Wednesday- Republicans blocked a Democratic-backed bill, an election-year ritual, that aimed to narrow the unequal pay between men and women.
The vote to progress the pay equality bill was 53-44 votes, falling six votes short of the 60 votes it needed to advance. This is the third time the bill has failed, following defeats in 2010 and 2012, MSNBC reports.
On Tuesday, President Obama signed a new Executive Order to prevent workplace discrimination and empower workers to take dialogues regarding their pay. The pay equality bill was the latest income-fairness campaign Democrats were pushing this season, a procession that included proposals to increase unemployment benefits, increase the minimum wage and help students and families afford college loans.
President Obama is committed to ensuring equal opportunity and empowering women in the workforce, The White House Blog reports.
Comments from The New York Times:
“For reasons known only to them, Senate Republicans don’t seem to be interested in closing wage gaps for working women,” Senator Harry Reid of Nevada, the majority leader, said on the floor speech. Republican lawmakers have said that given existing anti-discrimination laws, the legislation is redundant and is a transparent attempt by Democrats to distract from President Obama’s much-criticized health care law…
The pay equality bill is part of a broader Democratic strategy to appeal to low-and middle-income voters with pocketbook legislation like an increase in the federal minimum wage and an extension of long-term unemployment benefits.”
Letter of Intent:
To all aspiring politicians and government employees here is an idea:
Let’s make legislation not in the name of our image or reputation, but because it would better the people our country.
First, the implication that our government would make laws in order to win the approval vote of women in the Democratic Party is astonishing. Although, this legislation might positively influence women’s perception of the Obama administration, that does not mean these laws are not enacted for the betterment of the American society.
It has been many, many years since the Civil Right Act in 1964 addressing pay inequality and yet, we’re blind by believing that we have progressed since the legislation and radical movements of the ‘60s.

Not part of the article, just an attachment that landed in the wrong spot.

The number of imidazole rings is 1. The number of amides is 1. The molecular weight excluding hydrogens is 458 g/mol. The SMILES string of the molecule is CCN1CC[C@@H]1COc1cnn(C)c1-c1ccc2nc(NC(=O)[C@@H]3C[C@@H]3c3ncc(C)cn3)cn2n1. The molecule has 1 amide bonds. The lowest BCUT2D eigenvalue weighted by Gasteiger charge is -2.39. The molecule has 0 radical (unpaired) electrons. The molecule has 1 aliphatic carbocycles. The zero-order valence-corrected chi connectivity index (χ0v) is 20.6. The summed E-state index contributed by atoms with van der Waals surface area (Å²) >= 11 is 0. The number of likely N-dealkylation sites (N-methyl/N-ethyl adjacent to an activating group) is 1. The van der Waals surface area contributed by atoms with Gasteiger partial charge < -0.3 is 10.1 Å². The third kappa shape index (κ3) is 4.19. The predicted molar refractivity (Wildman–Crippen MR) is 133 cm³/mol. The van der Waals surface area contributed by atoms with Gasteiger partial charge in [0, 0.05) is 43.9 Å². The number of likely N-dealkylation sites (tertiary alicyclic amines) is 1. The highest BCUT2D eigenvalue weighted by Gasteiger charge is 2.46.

A newly released study by the Colorado Women’s College at the University of Denver, Benchmarking Women’s Leadership in the United States, 2013, examines women in top positional leadership roles.
“In reality, most women have no economic choice except to work, and/or seek professional advancement and leadership positions. Therefore, it is in everyone’s best interest- women, their families and our nation- for women to receive equitable treatment, pay and opportunity for advancement.”
The study revealed that women hold on average under 20 percent of leadership positions, earn less than their male counterparts, and by some measures are outperforming their male peers across sectors of academic curriculum.
By examining the nation’s top performing companies and performers, Benchmarking Women’s Leadership in the United States, 2013, refutes the presumption that women are not in senior leadership because, for example, they prefer less demanding or time-consuming positions to accommodate their families or lifestyle.
The findings in this study concluded, that for our nation to offer the best solution to incorporate women effectively into our workforce we should try building full parity.
Thus, leaders and senior executives throughout all sectors of the workforce must acknowledge the inherent and institutionalized gender biases that still exist.
As the President said in his most recent State of the Union address, “When women succeed, America succeeds.”
This is an issue that should not be expressed through our media outlets by the Republican National Committee as a “left’s latest bizarre obsession” and “a desperate political ploy,” MSNBC Reports.
The Obama administration may have their faults; however, the Democratic Party has been pushing for the minority rights of women since 2010. When Congress passed the “Affordable Care Act,” which ensured private health insurance companies offer birth control and some other preventive services without co-pays or deductibles for women.